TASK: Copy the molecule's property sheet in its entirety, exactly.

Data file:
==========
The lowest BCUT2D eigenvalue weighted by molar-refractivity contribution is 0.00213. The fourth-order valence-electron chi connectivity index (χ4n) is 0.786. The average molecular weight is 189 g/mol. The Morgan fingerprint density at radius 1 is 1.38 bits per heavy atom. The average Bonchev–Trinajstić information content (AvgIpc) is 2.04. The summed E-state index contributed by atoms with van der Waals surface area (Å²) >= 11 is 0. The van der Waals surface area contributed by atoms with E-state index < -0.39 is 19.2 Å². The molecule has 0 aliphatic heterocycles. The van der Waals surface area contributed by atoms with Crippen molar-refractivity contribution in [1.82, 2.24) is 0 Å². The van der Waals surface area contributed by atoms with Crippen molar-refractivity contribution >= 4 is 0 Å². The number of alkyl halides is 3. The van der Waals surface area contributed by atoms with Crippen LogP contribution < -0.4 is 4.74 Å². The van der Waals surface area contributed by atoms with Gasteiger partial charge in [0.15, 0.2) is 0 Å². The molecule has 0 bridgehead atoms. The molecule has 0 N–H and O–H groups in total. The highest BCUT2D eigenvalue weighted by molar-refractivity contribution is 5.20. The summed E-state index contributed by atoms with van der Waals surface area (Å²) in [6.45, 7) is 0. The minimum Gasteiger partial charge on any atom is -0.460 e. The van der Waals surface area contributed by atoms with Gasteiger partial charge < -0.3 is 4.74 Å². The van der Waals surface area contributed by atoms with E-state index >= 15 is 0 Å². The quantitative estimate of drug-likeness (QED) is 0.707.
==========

The lowest BCUT2D eigenvalue weighted by molar-refractivity contribution is 0.00213. The fourth-order valence-electron chi connectivity index (χ4n) is 0.786. The average molecular weight is 189 g/mol. The Morgan fingerprint density at radius 1 is 1.38 bits per heavy atom. The average Bonchev–Trinajstić information content (AvgIpc) is 2.04. The summed E-state index contributed by atoms with van der Waals surface area (Å²) >= 11 is 0. The van der Waals surface area contributed by atoms with E-state index < -0.39 is 19.2 Å². The molecule has 0 aliphatic heterocycles. The van der Waals surface area contributed by atoms with Crippen molar-refractivity contribution in [1.82, 2.24) is 0 Å². The van der Waals surface area contributed by atoms with Crippen molar-refractivity contribution >= 4 is 0 Å². The number of alkyl halides is 3. The van der Waals surface area contributed by atoms with Crippen LogP contribution < -0.4 is 4.74 Å². The van der Waals surface area contributed by atoms with Gasteiger partial charge in [0.15, 0.2) is 0 Å². The molecule has 0 bridgehead atoms. The molecule has 0 N–H and O–H groups in total. The highest BCUT2D eigenvalue weighted by molar-refractivity contribution is 5.20. The summed E-state index contributed by atoms with van der Waals surface area (Å²) in [6.45, 7) is 0. The minimum Gasteiger partial charge on any atom is -0.460 e. The van der Waals surface area contributed by atoms with Gasteiger partial charge < -0.3 is 4.74 Å². The van der Waals surface area contributed by atoms with E-state index >= 15 is 0 Å². The quantitative estimate of drug-likeness (QED) is 0.707.